Breeding is strictly controlled. Women wear clothing with “NO” emblazoned strategically over all of what John Cleese famously called the “naughty bits.” Women are referred to as “vessels” and regarded the “enemy of the race, punished by Belial and calling down punishment on all those who succumb to Belial in her,” as explained to a young girl by the Satanic Science Practitioner. Sex is sanctioned and only occurs during a mass orgy; otherwise, it’s forbidden. After everyone has stood to watch every mutated infant be skewered and thrown into a pit, the Arch-Vicar—mystagogue of the Church of Belial and effectively head of state—ends a prayer with “His curse be on you,” and the crowd explodes into a chaotic, hedonistic frenzy of rape and carnal abandon.
Most of the philosophical dialogue occurs between Poole and the Arch-Vicar during the infanticide rituals in a lengthy conversation analogous to that of John the Savage and Mustapha Mond in “Brave New World.” Otherwise, Poole’s experiences are punctuated by the Narrator and the baboon vignettes, in which a line sung by a seductive baboon lounge singer is frequently repeated, and the line “Give me detumescence” is used as an appropriate motif. The baboons themselves posses leashed clones of Einstein who are forced to carry out sophisticated biological attacks on opposing groups of the baboons. It is never made clear exactly who the baboons are, but the parallel between the baboons and the society that has destroyed itself through World War III is clear, as is Huxley’s implicit social commentary regarding his—and our—own world.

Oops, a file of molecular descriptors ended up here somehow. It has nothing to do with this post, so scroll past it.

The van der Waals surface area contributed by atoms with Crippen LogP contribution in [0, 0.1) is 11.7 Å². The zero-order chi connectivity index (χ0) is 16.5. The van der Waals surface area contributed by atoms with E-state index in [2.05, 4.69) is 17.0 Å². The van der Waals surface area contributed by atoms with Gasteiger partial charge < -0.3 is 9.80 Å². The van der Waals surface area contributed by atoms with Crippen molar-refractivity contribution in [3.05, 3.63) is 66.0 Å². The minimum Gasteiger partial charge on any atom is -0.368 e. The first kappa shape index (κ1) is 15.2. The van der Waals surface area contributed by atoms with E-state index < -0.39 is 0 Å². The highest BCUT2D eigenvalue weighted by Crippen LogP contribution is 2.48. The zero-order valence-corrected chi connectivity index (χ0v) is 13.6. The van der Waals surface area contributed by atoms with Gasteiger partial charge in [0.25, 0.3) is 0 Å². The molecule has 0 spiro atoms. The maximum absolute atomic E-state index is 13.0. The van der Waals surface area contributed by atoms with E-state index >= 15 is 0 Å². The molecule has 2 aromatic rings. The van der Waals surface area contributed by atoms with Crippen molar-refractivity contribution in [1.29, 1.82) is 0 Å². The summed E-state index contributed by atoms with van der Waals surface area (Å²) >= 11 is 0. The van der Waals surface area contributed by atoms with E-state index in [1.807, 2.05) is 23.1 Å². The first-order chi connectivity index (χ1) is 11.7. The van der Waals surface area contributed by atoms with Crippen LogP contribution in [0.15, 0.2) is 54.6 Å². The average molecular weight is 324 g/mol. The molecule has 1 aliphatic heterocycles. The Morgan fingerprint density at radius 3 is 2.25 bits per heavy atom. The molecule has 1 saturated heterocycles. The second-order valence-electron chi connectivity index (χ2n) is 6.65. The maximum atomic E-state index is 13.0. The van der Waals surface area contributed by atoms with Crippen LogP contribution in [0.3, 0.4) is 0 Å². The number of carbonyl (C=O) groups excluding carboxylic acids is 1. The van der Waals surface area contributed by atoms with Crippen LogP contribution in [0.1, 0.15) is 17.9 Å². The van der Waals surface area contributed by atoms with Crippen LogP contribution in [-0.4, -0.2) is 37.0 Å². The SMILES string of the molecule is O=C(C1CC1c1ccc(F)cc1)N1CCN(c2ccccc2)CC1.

Ultimately, Poole finds himself at the grave of William Tallis, who has written his own gravesite (albeit misplaced, geographically) into the book, foreseeing his own death and bringing the otherwise unresolved introductory chapter to some closure.
While it is an oddity among not only Huxley’s work but within modern literature, even in the niche of science fiction, “Ape and Essence” does contain some of his most effective imagery, as well as some of the most scathing ridicule of nuclear-age politics ever penned. Some would say that its structural quirks are its primary weakness; others might contend that they are a part of what make it particularly effective. It is certainly baroque and colorature in its presentation
Some of the content may raise an eyebrow for many parents, even though “Ape and Essence” is a far cry from smut. That is, if some parents were so intellectually stunted as to object to “The Catcher in the Rye” being taught in high schools, it’s imaginable that they would similarly fuss over “Ape and Essence.” However, it’s relatively brief, extremely accessible, and timelessly relevant and should be required reading in college English classes alongside all the other great coeval satirical novels.